Illustrations/Digital Models: Making 3D Images

Discussion in 'Tutorials and How Tos' started by tikgnat, Jan 25, 2013.

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  1. tikgnat

    tikgnat Baweepgranaweepninnybong. TFW2005 Supporter

    Jul 2, 2002
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    Beneath the Loft, London, UK
    Hi! As an old man and a child of the 80’s, I have a fascination with 3D Anaglyph photos. You know, the red/blue photos that give you a headache the more you stare at them. Well, stare at them enough and it won’t hurt anymore! Either that, or I’ve broken something in my brain . . . .

    Once upon a time, I used to slave over Photoshop making 3D pictures, but a while ago I discovered a program called Stereo Photo Maker, and it’s made what I spent years learning to do a piece of cake.

    You can download it from here:

    Stereo Photo Maker

    Once you’ve downloaded it, next make sure you have a pair of 3D glasses to hand. As you tinker with your photos, you’ll want to have the glasses close by so you can see what your changes are actually doing.

    Ready? Off we go!

    In a nutshell, you take two pictures, one representing the view from your left eye, and one from your right just looking straight ahead. Before you start think about what you’re photographing, make sure there’s not too much ‘pop’; if there’s too much difference in depth perception, no matter what you do, it’ll always strain your eyes.

    Start off with objects/shots with mild depth and work your way up. When you’re ready to take the first picture (left), frame the object in the center, toward the right. Try not to have it too close to the edge.

    Left Eye:


    Take the shot, and then move the camera to the right a few centimeters. You’ll find the object in your frame should have moved to the left, if you framed the first picture correctly, you should still have all the object visible; , if the object was too close to the left it might be out of shot now. Ideally, you want all the object in frame in both shots.

    Right Eye:


    If in doubt, take multiple pictures for the right eye. With the first ‘Left’ image as a base point, move the camera toward the right a bit, take a picture, then move it a little more, take another picture and so on. Once you have practice, you probably won’t have to take multiples, but starting out it’s a useful habit.

    Once you have your pictures we can move to the program. Open it and you’re presented with a black screen.

    Go to >File>Open Left/Right images.

    Open your first Left picture, then the right picture. You should now have both pictures side by side on your screen.

    Go to >Stereo>Gray Anaglyph>whatever setting best represents your glasses (red/cyan in my case)

    You should get something like this.


    Now that image is absolutely not ready for viewing, just looking at it through glasses will strain your eyes. Now, here’s the bit I spent years learning to do in Photoshop magically done for you.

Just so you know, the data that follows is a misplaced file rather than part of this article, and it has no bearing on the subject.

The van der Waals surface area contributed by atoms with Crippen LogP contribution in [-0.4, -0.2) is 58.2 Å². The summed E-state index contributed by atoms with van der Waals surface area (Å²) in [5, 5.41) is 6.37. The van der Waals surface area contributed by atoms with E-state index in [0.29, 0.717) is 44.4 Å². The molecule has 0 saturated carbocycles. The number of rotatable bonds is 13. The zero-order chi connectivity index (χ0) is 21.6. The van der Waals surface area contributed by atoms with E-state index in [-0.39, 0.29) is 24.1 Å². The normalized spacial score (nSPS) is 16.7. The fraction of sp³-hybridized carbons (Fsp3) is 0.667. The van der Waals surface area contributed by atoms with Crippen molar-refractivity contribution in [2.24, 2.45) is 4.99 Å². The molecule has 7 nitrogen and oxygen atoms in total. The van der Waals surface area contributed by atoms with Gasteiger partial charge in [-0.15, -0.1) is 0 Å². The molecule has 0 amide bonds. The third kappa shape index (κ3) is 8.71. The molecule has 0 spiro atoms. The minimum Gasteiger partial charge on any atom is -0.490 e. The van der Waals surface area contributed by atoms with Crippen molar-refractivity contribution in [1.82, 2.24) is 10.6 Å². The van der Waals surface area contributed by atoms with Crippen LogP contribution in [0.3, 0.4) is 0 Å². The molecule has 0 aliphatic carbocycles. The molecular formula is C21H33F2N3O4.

Go to>Adjust>Auto Alignment

    Wait for your computer to do it’s magic and then, BOOM! Instant 3D picture. If the picture isn't what you expected, try using another one of the Right pictures and see if that works. Early on with 3D pictures, trial and error is inevitable. If no combination works, you might have your Left and Right images mixed up. Handily the program has a swap L/R button.


    For something a little more advanced, try and rotate around your subject. To do this means you have to decide what your Focus point is, and rotate around that. For this example, my focus is the Scarlet Witch's left shoulder. Note as I move the camera toward the right, I keep that one part as close to the origin point as possible.



    Right 1:


    Right 2:


    Right 3:


    [Here it is] animated so you can see what I mean:


    For this process, taking multiples is pretty much essential, because when you add the pivot to the photos the likelihood of the 3D messing up increases. Run the Photos through the Stereo Photo Maker:

    Left and Right 1:


    Left and Right 2

    Left and Right 3:


    As you can see, the pictures using Right 2 and Right 3 aren't usable. The field of depth is just too great but looking at the pictures there appears to be very little difference. The Right 1 picture only used a slight amount of movement, but the added pivot is all it needed, adding the angle difference can give you the best results but its very easy to get wrong. The Auto Alignment feature will try its best to cope, and if it can’t there is a manual alignment page, but generally if Auto alignment can’t cope, the picture isn't usable.

    Now then, onto something I’ve only recently been playing with - color. Generally I steer clear of color in my 3D pictures as pictures with red/blue or green tend to mess up spectacularly.

    Now these two pictures feature left to right movement and a little bit of pivot:

    Warthog Left:


    Warthog Right:


    Warthog Anaglyph:


    However, this time I’m using color:

    Go to>Stereo>ColorAnaglyph>Setting

    From here you can fiddle with gamma, contrast, color settings to get what you want. In this case, I fiddled gamma up, contrast up, and selected ‘optimized anaglyph’ to give me this:

    Warthog Colour Anaglyph:


    Mess around with the program. It really is the best way to learn fast. I hope this tutorial was somewhat informative and you have fun messing up your eyes!


    I take no responsibility if you do mess up your eyes.

    (More of some of tigknat's examples are posted below here. ~Superquad7)

    Halo Cyberverse weapons:


    3D pictures in Photoshop:



    [One] I'm proud of.


    And here's one . . . done with the same program, but I fiddled more with the program and it came out really well.



    Attached Files:

    Last edited by a moderator: Jun 6, 2013
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